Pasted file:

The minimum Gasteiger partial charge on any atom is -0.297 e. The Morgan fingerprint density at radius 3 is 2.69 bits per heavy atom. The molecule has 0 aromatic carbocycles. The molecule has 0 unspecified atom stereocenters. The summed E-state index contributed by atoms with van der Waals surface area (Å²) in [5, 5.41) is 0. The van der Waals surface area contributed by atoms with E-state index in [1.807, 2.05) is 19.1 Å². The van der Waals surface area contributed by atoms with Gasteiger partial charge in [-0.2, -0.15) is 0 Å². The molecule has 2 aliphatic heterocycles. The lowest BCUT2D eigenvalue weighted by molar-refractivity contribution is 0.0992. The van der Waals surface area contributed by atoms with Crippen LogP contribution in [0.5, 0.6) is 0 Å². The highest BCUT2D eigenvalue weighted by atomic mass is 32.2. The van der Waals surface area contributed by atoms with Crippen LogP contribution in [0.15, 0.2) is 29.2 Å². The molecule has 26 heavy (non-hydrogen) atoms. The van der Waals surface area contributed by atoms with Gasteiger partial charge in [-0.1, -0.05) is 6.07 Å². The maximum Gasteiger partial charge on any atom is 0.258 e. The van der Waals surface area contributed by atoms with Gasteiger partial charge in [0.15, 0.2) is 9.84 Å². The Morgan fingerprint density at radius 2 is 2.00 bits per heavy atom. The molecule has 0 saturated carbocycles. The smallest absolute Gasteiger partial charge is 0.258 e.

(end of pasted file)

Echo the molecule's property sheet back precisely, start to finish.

The minimum Gasteiger partial charge on any atom is -0.297 e. The Morgan fingerprint density at radius 3 is 2.69 bits per heavy atom. The molecule has 0 aromatic carbocycles. The molecule has 0 unspecified atom stereocenters. The summed E-state index contributed by atoms with van der Waals surface area (Å²) in [5, 5.41) is 0. The van der Waals surface area contributed by atoms with E-state index in [1.807, 2.05) is 19.1 Å². The van der Waals surface area contributed by atoms with Gasteiger partial charge in [-0.2, -0.15) is 0 Å². The molecule has 2 aliphatic heterocycles. The lowest BCUT2D eigenvalue weighted by molar-refractivity contribution is 0.0992. The van der Waals surface area contributed by atoms with Crippen LogP contribution in [0.5, 0.6) is 0 Å². The highest BCUT2D eigenvalue weighted by atomic mass is 32.2. The van der Waals surface area contributed by atoms with Crippen LogP contribution in [0.15, 0.2) is 29.2 Å². The molecule has 26 heavy (non-hydrogen) atoms. The van der Waals surface area contributed by atoms with Gasteiger partial charge in [-0.1, -0.05) is 6.07 Å². The maximum Gasteiger partial charge on any atom is 0.258 e. The van der Waals surface area contributed by atoms with Gasteiger partial charge in [0.15, 0.2) is 9.84 Å². The Morgan fingerprint density at radius 2 is 2.00 bits per heavy atom. The molecule has 0 saturated carbocycles. The smallest absolute Gasteiger partial charge is 0.258 e.